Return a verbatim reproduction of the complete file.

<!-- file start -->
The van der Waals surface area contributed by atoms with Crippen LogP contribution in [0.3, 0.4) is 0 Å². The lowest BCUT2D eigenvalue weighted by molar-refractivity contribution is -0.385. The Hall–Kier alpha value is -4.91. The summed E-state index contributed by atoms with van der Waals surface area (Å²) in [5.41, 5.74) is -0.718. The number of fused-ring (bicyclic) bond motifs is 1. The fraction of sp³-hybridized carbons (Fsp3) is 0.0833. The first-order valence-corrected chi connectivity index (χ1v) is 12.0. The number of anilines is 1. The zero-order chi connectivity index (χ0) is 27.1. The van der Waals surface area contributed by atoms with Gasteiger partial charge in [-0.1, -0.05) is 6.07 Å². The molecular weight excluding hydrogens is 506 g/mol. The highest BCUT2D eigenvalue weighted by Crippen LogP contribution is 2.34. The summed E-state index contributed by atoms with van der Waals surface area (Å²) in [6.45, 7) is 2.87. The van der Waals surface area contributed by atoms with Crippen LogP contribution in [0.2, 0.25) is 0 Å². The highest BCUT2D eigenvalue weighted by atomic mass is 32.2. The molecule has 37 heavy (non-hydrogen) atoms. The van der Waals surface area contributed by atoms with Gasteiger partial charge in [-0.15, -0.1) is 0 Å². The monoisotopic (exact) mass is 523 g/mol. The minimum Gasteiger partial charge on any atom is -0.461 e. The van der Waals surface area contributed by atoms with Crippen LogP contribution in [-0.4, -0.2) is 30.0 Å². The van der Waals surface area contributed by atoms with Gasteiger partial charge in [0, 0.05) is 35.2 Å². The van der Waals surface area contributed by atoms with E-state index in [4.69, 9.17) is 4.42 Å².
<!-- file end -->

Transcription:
The van der Waals surface area contributed by atoms with Crippen LogP contribution in [0.3, 0.4) is 0 Å². The lowest BCUT2D eigenvalue weighted by molar-refractivity contribution is -0.385. The Hall–Kier alpha value is -4.91. The summed E-state index contributed by atoms with van der Waals surface area (Å²) in [5.41, 5.74) is -0.718. The number of fused-ring (bicyclic) bond motifs is 1. The fraction of sp³-hybridized carbons (Fsp3) is 0.0833. The first-order valence-corrected chi connectivity index (χ1v) is 12.0. The number of anilines is 1. The zero-order chi connectivity index (χ0) is 27.1. The van der Waals surface area contributed by atoms with Gasteiger partial charge in [-0.1, -0.05) is 6.07 Å². The molecular weight excluding hydrogens is 506 g/mol. The highest BCUT2D eigenvalue weighted by Crippen LogP contribution is 2.34. The summed E-state index contributed by atoms with van der Waals surface area (Å²) in [6.45, 7) is 2.87. The van der Waals surface area contributed by atoms with Crippen LogP contribution in [0.2, 0.25) is 0 Å². The highest BCUT2D eigenvalue weighted by atomic mass is 32.2. The molecule has 37 heavy (non-hydrogen) atoms. The van der Waals surface area contributed by atoms with Gasteiger partial charge in [-0.15, -0.1) is 0 Å². The monoisotopic (exact) mass is 523 g/mol. The minimum Gasteiger partial charge on any atom is -0.461 e. The van der Waals surface area contributed by atoms with Crippen LogP contribution in [-0.4, -0.2) is 30.0 Å². The van der Waals surface area contributed by atoms with Gasteiger partial charge in [0, 0.05) is 35.2 Å². The van der Waals surface area contributed by atoms with E-state index in [4.69, 9.17) is 4.42 Å².